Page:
And that was all he said. I turned and walked to get a box of tissues and the sobs subsided. The boys never acted uncomfortable that I was crying; they've experienced deep hurt and trauma in their lives. They just plain get it. 

Vaya con Dios, mijos....

Saturday, December 18, 2010

This year is so much better than last year

It truly is. While it's still hard, it in no way compares to last year. We went out shopping today for some of the last gifts. It's so much easier when S is with me. I did start to cry in JCP; we were in the kids section and there was a Hispanic family, and their daughter... And I looked over to the underwear shelves and started to cry. The last time i'd been there I was buying 10 (or something like that, I had to make multiple trips to the counter) packages of underwear and socks and so happy to be doing it! So we left rapidly.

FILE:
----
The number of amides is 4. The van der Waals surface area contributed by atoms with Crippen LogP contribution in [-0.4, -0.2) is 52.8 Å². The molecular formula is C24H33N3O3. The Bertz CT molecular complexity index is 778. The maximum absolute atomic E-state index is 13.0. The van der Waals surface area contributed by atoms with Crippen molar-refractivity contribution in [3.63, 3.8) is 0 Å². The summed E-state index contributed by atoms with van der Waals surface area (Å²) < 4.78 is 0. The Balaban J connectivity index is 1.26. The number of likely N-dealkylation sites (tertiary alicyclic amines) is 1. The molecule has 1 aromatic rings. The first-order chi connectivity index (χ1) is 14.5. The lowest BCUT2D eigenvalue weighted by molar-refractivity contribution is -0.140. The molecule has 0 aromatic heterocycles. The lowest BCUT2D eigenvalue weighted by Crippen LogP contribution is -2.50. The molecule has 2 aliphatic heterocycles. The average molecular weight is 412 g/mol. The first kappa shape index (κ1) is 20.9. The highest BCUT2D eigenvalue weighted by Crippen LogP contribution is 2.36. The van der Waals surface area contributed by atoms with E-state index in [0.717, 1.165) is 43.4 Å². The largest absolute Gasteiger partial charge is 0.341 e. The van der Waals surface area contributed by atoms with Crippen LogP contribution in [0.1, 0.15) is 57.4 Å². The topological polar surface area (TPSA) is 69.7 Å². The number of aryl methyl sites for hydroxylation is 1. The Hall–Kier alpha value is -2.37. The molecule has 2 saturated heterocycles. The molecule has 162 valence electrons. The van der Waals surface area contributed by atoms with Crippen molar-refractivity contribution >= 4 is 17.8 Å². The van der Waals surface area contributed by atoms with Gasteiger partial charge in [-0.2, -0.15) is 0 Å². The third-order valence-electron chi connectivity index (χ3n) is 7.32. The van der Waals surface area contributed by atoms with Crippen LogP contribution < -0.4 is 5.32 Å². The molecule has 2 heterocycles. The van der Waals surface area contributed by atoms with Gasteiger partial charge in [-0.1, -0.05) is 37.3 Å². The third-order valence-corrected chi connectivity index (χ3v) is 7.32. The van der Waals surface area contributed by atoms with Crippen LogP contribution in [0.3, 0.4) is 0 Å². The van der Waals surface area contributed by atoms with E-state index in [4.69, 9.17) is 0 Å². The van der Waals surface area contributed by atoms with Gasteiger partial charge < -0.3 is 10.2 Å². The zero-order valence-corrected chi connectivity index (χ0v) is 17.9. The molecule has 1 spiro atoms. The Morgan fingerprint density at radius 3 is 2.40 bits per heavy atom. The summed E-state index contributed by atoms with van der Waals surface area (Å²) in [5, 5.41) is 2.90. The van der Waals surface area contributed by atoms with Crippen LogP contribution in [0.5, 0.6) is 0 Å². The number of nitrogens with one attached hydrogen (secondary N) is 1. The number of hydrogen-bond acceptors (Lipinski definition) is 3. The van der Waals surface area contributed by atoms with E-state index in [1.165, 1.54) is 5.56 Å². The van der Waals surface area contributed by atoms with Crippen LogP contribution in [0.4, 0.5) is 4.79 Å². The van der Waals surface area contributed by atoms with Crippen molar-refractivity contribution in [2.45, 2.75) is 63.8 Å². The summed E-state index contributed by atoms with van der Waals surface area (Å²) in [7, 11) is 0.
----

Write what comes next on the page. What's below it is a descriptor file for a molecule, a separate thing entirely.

But i was able to continue on.

Wednesday, December 1, 2010


The book I'm reading by Henri Nouwen has some good thoughts in it. Here is another little bit that I've contemplated for a while now:

Such discoveries remind us of our humble place in the scheme of things. The7y keep us from self-aggrandizement. Perhaps our need to hold life loosely is no more evident than in our daily relationships. Loving someone means allowing the other person to respond in ways you have no control over. Every time you engage yourself in an intimate, loving way with someone else you become at last partly subject to the exhilaration of hearing another person's yes or the disappointment in his or her no. The more people you love, the more pain you may experience. For the great mystery of love is that while it can be received, it can also be rejected. Every time you love you enter into the risk of love....That is what his [Jesus'] death meant-being out of control for our sakes, from great love.